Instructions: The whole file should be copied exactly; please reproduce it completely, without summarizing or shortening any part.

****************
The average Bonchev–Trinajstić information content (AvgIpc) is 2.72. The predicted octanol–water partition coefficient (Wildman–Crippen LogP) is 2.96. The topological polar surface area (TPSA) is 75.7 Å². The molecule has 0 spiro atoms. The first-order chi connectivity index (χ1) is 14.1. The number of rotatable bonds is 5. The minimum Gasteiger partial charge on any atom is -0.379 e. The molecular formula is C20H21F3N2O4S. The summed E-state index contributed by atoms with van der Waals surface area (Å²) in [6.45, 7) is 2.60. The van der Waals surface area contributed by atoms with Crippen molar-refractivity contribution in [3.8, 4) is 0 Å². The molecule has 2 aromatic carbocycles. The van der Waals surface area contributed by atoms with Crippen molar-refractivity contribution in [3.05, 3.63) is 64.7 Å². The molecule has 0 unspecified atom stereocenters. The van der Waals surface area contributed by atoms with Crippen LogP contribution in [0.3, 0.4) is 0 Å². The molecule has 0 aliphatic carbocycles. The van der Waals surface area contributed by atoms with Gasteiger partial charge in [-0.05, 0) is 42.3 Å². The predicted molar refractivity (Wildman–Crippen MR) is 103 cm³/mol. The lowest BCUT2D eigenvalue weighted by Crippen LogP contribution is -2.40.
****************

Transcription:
The average Bonchev–Trinajstić information content (AvgIpc) is 2.72. The predicted octanol–water partition coefficient (Wildman–Crippen LogP) is 2.96. The topological polar surface area (TPSA) is 75.7 Å². The molecule has 0 spiro atoms. The first-order chi connectivity index (χ1) is 14.1. The number of rotatable bonds is 5. The minimum Gasteiger partial charge on any atom is -0.379 e. The molecular formula is C20H21F3N2O4S. The summed E-state index contributed by atoms with van der Waals surface area (Å²) in [6.45, 7) is 2.60. The van der Waals surface area contributed by atoms with Crippen molar-refractivity contribution in [3.8, 4) is 0 Å². The molecule has 2 aromatic carbocycles. The van der Waals surface area contributed by atoms with Crippen molar-refractivity contribution in [3.05, 3.63) is 64.7 Å². The molecule has 0 unspecified atom stereocenters. The van der Waals surface area contributed by atoms with Crippen LogP contribution in [0.3, 0.4) is 0 Å². The molecule has 0 aliphatic carbocycles. The van der Waals surface area contributed by atoms with Gasteiger partial charge in [-0.05, 0) is 42.3 Å². The predicted molar refractivity (Wildman–Crippen MR) is 103 cm³/mol. The lowest BCUT2D eigenvalue weighted by Crippen LogP contribution is -2.40.